NZ Herald 11 October 2016
Family First Comment: “The effect of divorce on children is generally worse than we think, right across the social spectrum …. Divorce is much harder for children than a lot of adults realise.”
When no-fault divorce laws were passed, nobody ever asked “what effect will this have on children?”
It’s the same question that was never answered by those pushing same-sex marriage laws.
Splitting Up – A Child’s Guide To A Grown Up Problem, published by UK law firm Mishcon de Reya in collaboration with children’s charity Place2Be, makes deeply painful reading with its tales of distress, anger, self-blame and humiliation – all, for the first time, in the voices of the children themselves.
Yet psychotherapist Dr Stephen Adams-Langley, the charity’s senior clinical consultant, says they are fairly typical. “The effect of divorce on children is generally worse than we think, right across the social spectrum,” he says. “Divorce is much harder for children than a lot of adults realise.”
Perhaps the saddest thing of all is that the anxiety reported by these children isn’t remotely uncommon, according to Dr Adams-Langley.
Neither is the ignorance, or blinkered self-delusion, of the parents inflicting these “wounds without bruises”.
“Unhappy parents practise a number of self-deceptions that can have damaging effects,” says Dr Adams-Langley. “They might think, for example, that it’s possible to keep a failing marriage secret from children if the arguing is done when kids are in bed.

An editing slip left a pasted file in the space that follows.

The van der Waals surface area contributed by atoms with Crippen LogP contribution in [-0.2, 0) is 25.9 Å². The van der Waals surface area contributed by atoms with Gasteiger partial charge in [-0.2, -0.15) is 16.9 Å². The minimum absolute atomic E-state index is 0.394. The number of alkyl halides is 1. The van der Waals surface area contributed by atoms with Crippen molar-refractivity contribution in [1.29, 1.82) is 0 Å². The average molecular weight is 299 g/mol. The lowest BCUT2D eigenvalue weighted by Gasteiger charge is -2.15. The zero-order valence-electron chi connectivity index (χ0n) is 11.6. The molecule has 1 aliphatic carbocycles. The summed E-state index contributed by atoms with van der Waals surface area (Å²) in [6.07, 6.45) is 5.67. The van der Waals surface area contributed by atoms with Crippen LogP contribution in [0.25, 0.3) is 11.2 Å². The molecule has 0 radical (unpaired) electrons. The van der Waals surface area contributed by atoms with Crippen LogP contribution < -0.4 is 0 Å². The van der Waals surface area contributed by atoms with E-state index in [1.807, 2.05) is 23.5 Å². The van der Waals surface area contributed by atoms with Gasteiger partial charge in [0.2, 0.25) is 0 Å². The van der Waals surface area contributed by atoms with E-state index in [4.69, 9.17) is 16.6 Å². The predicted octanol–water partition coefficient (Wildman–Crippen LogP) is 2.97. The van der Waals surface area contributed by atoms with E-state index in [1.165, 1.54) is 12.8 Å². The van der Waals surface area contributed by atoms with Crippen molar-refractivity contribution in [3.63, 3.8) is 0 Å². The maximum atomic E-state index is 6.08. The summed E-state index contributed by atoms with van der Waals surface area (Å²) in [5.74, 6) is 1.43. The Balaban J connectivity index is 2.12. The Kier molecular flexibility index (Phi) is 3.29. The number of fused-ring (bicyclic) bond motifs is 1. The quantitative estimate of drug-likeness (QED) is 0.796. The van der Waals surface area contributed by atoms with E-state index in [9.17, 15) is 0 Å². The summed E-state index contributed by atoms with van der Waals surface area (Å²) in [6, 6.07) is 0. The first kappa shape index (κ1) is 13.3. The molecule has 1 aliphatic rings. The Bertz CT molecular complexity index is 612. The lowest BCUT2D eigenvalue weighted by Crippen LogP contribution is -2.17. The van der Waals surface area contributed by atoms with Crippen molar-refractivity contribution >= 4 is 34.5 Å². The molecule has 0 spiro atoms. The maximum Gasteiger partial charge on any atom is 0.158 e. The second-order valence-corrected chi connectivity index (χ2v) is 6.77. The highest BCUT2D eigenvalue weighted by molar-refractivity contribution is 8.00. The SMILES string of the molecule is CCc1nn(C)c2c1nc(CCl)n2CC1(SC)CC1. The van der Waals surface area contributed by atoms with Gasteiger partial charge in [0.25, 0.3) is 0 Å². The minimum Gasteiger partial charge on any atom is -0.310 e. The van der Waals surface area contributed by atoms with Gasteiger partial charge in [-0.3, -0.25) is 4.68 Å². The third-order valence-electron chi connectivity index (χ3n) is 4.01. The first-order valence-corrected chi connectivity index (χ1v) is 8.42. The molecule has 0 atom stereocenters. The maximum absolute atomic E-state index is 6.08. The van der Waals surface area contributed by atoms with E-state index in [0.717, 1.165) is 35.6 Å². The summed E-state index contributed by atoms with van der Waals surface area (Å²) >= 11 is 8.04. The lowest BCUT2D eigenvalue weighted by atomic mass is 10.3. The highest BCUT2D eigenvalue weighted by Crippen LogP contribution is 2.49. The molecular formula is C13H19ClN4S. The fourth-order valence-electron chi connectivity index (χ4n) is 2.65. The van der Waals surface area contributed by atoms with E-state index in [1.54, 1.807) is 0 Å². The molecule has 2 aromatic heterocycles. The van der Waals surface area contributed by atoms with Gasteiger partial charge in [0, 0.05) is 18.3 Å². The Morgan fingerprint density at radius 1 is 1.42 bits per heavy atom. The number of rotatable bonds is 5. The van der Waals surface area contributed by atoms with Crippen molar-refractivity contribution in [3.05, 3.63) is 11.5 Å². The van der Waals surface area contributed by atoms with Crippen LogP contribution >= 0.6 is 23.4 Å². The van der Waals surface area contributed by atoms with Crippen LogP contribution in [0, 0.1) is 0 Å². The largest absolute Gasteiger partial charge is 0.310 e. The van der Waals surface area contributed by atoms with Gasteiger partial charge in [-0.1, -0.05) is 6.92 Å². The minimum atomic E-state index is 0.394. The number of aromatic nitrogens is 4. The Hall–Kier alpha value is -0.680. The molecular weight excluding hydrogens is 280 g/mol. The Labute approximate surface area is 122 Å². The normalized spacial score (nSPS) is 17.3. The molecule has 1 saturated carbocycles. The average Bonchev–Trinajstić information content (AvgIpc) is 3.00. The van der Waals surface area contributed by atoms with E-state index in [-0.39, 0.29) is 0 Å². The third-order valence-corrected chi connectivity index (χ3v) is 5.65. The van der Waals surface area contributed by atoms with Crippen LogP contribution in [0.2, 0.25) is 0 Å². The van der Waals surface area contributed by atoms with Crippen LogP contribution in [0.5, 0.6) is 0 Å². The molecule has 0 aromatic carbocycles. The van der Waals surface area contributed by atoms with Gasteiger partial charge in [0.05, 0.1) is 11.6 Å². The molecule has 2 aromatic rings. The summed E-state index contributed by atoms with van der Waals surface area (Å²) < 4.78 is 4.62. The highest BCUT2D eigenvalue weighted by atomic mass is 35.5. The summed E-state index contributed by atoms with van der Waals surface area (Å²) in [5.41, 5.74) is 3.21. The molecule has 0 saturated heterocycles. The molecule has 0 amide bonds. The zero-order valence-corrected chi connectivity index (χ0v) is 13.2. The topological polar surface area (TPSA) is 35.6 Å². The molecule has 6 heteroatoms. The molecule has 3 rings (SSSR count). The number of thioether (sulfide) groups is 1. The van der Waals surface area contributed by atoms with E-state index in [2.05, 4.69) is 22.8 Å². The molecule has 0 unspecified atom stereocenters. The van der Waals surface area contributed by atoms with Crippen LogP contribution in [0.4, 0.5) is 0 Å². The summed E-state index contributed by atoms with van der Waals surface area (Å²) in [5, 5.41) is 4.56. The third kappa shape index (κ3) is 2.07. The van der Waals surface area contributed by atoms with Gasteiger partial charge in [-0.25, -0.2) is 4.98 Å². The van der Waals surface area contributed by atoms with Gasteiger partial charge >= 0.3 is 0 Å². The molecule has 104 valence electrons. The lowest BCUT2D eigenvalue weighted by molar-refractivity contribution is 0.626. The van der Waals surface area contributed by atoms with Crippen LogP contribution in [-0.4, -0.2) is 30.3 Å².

“Or that pre-schoolers don’t understand what’s going on and, therefore, can’t be affected by domestic strife. Both are myths.”
How to ease the impact on kids
Of course, there are good ways of handling a split. “Divorce is rarely a good thing for children, but it doesn’t have to be damaging,” says Sandra.
“If a child is comfortable and isn’t anxious, if they are involved in all the plans and they know that their life won’t be turned upside down – and that they won’t be used as a go-between – then they’re more likely to emerge from it unscathed.”
In first meetings with divorcing parents, Sandra asks them to show her a photo of the children, and then places it in full view on the table while discussions progress, “so that the children remain uppermost in our minds”.
If all parents followed this basic level of good practice, says Dr Adams-Langley, children might be spared an anguish they simply don’t deserve.
“Bad divorces are a huge problem for children’s emotional well-being. We have to have compassion and respect for the grown-ups involved, but they also have to be the bigger people.
“What I always say to parents is: ‘Let your love for your child be greater than the dislike or hate you feel for your former partner.'”
Sadly, in many cases – as these children testify – such obviously wise advice appears too hard to follow.
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